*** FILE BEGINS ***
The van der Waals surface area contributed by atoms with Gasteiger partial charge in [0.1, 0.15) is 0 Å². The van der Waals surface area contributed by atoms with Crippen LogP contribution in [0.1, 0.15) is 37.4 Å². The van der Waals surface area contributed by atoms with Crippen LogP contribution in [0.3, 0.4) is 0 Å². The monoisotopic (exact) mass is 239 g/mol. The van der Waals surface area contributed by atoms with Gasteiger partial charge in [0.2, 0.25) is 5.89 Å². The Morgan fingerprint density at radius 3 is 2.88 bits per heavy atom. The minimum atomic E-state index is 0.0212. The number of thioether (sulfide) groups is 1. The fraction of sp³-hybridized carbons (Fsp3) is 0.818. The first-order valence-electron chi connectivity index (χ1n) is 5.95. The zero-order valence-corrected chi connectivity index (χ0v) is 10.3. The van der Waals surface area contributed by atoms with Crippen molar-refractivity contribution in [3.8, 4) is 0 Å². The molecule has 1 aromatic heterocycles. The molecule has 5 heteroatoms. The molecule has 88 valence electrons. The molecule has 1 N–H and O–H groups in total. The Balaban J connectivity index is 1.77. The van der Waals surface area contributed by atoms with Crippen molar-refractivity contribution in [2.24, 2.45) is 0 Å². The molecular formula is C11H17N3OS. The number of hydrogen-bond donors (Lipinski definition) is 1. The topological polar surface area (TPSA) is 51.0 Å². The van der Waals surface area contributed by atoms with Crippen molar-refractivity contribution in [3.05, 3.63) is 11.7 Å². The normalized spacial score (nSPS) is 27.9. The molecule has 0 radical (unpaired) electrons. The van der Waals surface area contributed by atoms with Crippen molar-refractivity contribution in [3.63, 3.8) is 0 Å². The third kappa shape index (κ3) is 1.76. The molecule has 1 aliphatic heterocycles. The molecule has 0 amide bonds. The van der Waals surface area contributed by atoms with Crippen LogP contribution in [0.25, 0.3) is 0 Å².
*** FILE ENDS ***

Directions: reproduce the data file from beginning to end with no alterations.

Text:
The van der Waals surface area contributed by atoms with Gasteiger partial charge in [0.1, 0.15) is 0 Å². The van der Waals surface area contributed by atoms with Crippen LogP contribution in [0.1, 0.15) is 37.4 Å². The van der Waals surface area contributed by atoms with Crippen LogP contribution in [0.3, 0.4) is 0 Å². The monoisotopic (exact) mass is 239 g/mol. The van der Waals surface area contributed by atoms with Gasteiger partial charge in [0.2, 0.25) is 5.89 Å². The Morgan fingerprint density at radius 3 is 2.88 bits per heavy atom. The minimum atomic E-state index is 0.0212. The number of thioether (sulfide) groups is 1. The fraction of sp³-hybridized carbons (Fsp3) is 0.818. The first-order valence-electron chi connectivity index (χ1n) is 5.95. The zero-order valence-corrected chi connectivity index (χ0v) is 10.3. The van der Waals surface area contributed by atoms with Crippen molar-refractivity contribution in [3.8, 4) is 0 Å². The molecule has 1 aromatic heterocycles. The molecule has 5 heteroatoms. The molecule has 88 valence electrons. The molecule has 1 N–H and O–H groups in total. The Balaban J connectivity index is 1.77. The van der Waals surface area contributed by atoms with Crippen molar-refractivity contribution in [2.24, 2.45) is 0 Å². The molecular formula is C11H17N3OS. The number of hydrogen-bond donors (Lipinski definition) is 1. The topological polar surface area (TPSA) is 51.0 Å². The van der Waals surface area contributed by atoms with Crippen molar-refractivity contribution in [3.05, 3.63) is 11.7 Å². The normalized spacial score (nSPS) is 27.9. The molecule has 0 radical (unpaired) electrons. The van der Waals surface area contributed by atoms with Crippen molar-refractivity contribution in [3.63, 3.8) is 0 Å². The third kappa shape index (κ3) is 1.76. The molecule has 1 aliphatic heterocycles. The molecule has 0 amide bonds. The van der Waals surface area contributed by atoms with Crippen LogP contribution in [0.25, 0.3) is 0 Å².